Vegan Spicy Peanut Dip/Sauce

April 7, 2011
vegan spicy peanut dip or sauce

Vegan Peanut Dip or Sauce

Spicy Peanut Dip/Sauce

This is kind of like Indonesian satay sauce, but without the coconut milk. It’s easier to make than the traditional version, because we are starting with peanut butter instead of raw peanuts. I used creamy, but chunky will work as well.

There is a mixture of sweet, salty, sour and spicy, along with a creamy richness from the peanut butter. You can adjust the spiciness to your taste. The recipe as written is on the mild side.

It works great as a dip for crudite, and I mixed the leftovers with sautéed vegetables and served them with rice. You can sprinkle some sesame seeds on the top for garnish.

Vegan Spicy Peanut Dip/Sauce

1 cup peanut butter
1 cup water
2 TBS shoyu
4 TBS brown sugar
1/4 teaspoon cayenne
2 cloves garlic, minced
4 teaspoons minced fresh ginger
4 TBS apple cider vinegar
3/4 teaspoons salt
1 TBS toasted sesame oil (optional)

Mix together all ingredients. Using hot water helps to soften the peanut butter and makes it easier to mix.

Note:
This was served at Ray’s memorial service at the arboretum. The other recipes can be found also, including Black Bean Dip, Broccoli Salad, Pea Salad, and Vegan Tofu-Spinach Dip.


Black Bean Dip

March 6, 2011
vegan black bean dip

Vegan Black Bean Dip

I had forgotten about making this recipe in a normal-sized batch, and a friend reminded me today about it. So I apologize for the delay.

Yes, this is the dip that was served at Ray Baker’s memorial at the arboretum.

(If you want the dip with the hoisin sauce and lots of garlic, that’s the Asian Black Bean Dip recipe you want.

If you want the other memorial food recipes, so far I have:
Broccoli Salad
Vegan Tofu Spinach Dip
Frozen Pea Salad (with or without feta)
Russian-Korean Carrot Salad)

This black bean dip is quick to make and extremely healthy, full of fiber and antioxidants. You can adjust the cayenne to taste, or use fresh or canned chiles or chipotles or chipotle powder instead. It has a mild chile hit to it as it is.

I haven’t tried it with other beans yet, but my guess is it would be just as tasty with other types, such as kidney or pinto beans, and possibly garbanzos, too.

Here is the recipe. Please leave a comment to let me know what you think if you try this yourself.

Vegan Black Bean Dip

3 TBS canola oil
1-1/4 cup chopped onion (about 1 medium)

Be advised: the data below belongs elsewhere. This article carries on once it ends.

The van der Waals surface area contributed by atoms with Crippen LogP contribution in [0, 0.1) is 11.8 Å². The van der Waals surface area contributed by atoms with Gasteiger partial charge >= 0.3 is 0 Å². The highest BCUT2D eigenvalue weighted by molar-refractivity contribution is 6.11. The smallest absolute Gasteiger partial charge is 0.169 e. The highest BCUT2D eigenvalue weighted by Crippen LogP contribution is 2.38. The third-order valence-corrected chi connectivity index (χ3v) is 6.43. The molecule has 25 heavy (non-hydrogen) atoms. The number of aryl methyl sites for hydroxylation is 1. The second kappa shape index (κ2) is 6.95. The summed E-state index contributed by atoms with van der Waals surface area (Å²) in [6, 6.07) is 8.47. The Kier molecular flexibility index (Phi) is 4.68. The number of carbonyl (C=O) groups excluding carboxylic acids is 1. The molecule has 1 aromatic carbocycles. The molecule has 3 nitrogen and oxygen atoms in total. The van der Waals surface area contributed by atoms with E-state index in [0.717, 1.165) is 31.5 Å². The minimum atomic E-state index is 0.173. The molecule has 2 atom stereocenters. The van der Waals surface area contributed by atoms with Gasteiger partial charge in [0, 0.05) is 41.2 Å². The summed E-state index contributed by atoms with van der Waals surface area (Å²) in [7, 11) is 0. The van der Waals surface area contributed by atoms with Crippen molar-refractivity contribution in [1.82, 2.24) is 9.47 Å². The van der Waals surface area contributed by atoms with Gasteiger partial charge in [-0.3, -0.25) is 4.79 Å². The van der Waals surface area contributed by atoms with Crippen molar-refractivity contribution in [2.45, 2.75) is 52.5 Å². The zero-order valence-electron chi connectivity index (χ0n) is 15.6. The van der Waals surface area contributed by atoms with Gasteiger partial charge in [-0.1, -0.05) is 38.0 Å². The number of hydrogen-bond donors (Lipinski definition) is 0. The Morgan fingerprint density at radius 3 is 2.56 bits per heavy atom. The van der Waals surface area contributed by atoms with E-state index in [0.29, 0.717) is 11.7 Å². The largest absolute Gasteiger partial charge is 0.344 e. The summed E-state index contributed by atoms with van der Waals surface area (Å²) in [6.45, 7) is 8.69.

2 cloves garlic, minced
1 cup chopped bell pepper (about 1 medium)
1 can (11 oz) corn, drained and rinsed

1 can (15 oz) black beans, drained and rinsed
1 tsp cumin
1/4 tsp cayenne
1 tsp salt
3 TBS apple cider vinegar

Saute onion, garlic, bell pepper, and corn in oil until onions and bell peppers are soft, about 10 minutes.

Add to blender or food processor with the other ingredients. Blend.

Serve with tortilla chips or crudite. Makes 3 cups dip.


Vegan Tofu-Spinach Dip

January 11, 2011

vegan appetizer tofu spinach dip

Vegan Tofu Spinach Dip


This recipe was developed as a vegan appetizer version of that onion and spinach dip that probably everyone has had at some potluck or party some time in their life. You know the one–I think you mix sour cream, onion soup mix, mayonnaise, water chestnuts, and spinach.

This has no dairy, no cholesterol, no unpronounceable chemicals or flavorings, and is almost as easy to make.

Recently I made a version for a memorial service, and I didn’t have gobs of dehydrated onions or powders to throw in. So I used minced onions and minced garlic for one batch, and sauteed onions and garlic for the second batch, for less of a strong onion bite.

Someone has already asked for the recipe, so it obviously tasted okay. I cannot post the exact recipe I used for the large batches, because I was making hundreds of pounds of food and had no time to measure or write anything down. Instead of 2 cups of tofu per batch, I used 2 blocks! I’ll give you some approximate amounts, though, to help you out.

Here is the original, normal-sized recipe I developed:

Vegan Tofu-Spinach Dip

2 cups tofu
1 teaspoon salt
1-1/2 teaspoons sugar
1/2 teaspoon onion powder
1/4 teaspoon garlic powder
1 Tablespoon dried onion flakes
5 Tablespoons lemon juice
1/4 cup oil
1/2 cup chopped water chestnuts (half of an 8-ounce can)
1 cup cooked, chopped spinach* (this is probably about equal to one box of frozen spinach, thawed)

Blend all ingredients EXCEPT water chestnuts and spinach. Add water if necessary. Blend until it is smooth.

Stir in water chestnuts and spinach.

Serve with crudite or chips, or as a spread on bread, crostini, or crackers.

I’ve also served it inside a round loaf of sweet bread. Cut off a thin slice from the top. Pull the center out in chunks, leaving a bowl-like shell. Put the dip into the bread bowl and serve the bread chunks for dipping.

That makes a nice mix of sweet, sour, crunchy, salty, and creamy, and the dry bread soaks up the dip very nicely.

To make it with fresh onion and garlic,

use the same recipe, with the following changes: